PSC 161 Introduction to International Politics

Political Science Field: Associated Courses, Introductory Courses
International Relations Track: Global Security (A)
Typically offered rarely

Youngchae Lee
Summer 2014 — MTWR 9:00-12:00

Summer Session 1 (May 19- June 16)
This course is an introduction to the central theories and issues in international relations. It explores important debates in international relations, both historical and contemporary, in order to provide students with the concepts and background knowledge necessary to critically analyze affairs in international politics. A broad range of topics will be considered, including the causes of international conflict, balance of power in international security, the democratic peace theory, and the role of domestic politics in foreign policymaking. Also discussed will be the economic dimension of international relations, including free trade, the effects of globalization, and the function of institutions such as the WTO and the IMF.

Jeffrey Marshall
Summer 2013 — MTRF 13:00-16:00

(July 8 - August 2)
This course is an introduction to the central theories and issues in international relations. It explores important debates in international relations, both historical and contemporary, in order to provide students with the concepts and background knowledge necessary to critically analyze affairs in international politics. A broad range of topics will be considered, including the causes of international conflict, balance of power in international security, the democratic peace theory, and the role of domestic politics in foreign policymaking. Also discussed will be the economic dimension of international relations, including free trade, the effects of globalization, the economics of climate change, and the function of institutions such as the WTO and the IMF.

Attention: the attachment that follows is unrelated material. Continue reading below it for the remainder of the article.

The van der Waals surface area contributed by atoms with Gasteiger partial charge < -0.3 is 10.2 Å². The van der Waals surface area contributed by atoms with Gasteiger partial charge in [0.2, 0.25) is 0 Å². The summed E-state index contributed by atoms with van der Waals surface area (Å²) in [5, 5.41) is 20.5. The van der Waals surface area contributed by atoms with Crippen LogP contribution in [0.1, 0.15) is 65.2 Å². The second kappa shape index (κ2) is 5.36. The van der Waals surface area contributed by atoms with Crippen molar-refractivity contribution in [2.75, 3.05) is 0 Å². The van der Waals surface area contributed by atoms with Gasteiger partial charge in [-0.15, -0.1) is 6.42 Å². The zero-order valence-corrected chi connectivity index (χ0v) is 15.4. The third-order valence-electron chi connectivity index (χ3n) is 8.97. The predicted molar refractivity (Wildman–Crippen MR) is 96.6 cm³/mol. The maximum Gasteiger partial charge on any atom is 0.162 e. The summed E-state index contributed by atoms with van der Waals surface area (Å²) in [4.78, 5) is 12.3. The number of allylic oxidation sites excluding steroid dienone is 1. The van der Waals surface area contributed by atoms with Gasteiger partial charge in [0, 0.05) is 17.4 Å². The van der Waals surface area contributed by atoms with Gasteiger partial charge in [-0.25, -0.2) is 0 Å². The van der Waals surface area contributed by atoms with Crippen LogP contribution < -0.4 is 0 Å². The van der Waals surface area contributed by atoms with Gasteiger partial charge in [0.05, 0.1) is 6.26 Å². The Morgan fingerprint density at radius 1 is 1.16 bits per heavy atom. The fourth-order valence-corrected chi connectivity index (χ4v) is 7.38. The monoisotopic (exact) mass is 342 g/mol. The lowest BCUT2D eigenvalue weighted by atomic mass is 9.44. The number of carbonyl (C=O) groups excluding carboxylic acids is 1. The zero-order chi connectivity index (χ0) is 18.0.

Youngchae Lee
Summer 2012 — MTWR 16:30-19:30

(May 21 - June 18)
This course is an introduction to the central theories and issues in international relations. It explores important debates in international relations, both historical and contemporary, in order to provide students with the concepts and background knowledge necessary to critically analyze affairs in international politics. A broad range of topics will be considered, including the causes of international conflict, balance of power in international security, the democratic peace theory, and the role of domestic politics in foreign policymaking. Also discussed will be the economic dimension of international relations, including free trade, the effects of globalization, the economics of climate change, and the function of institutions such as the WTO and the IMF.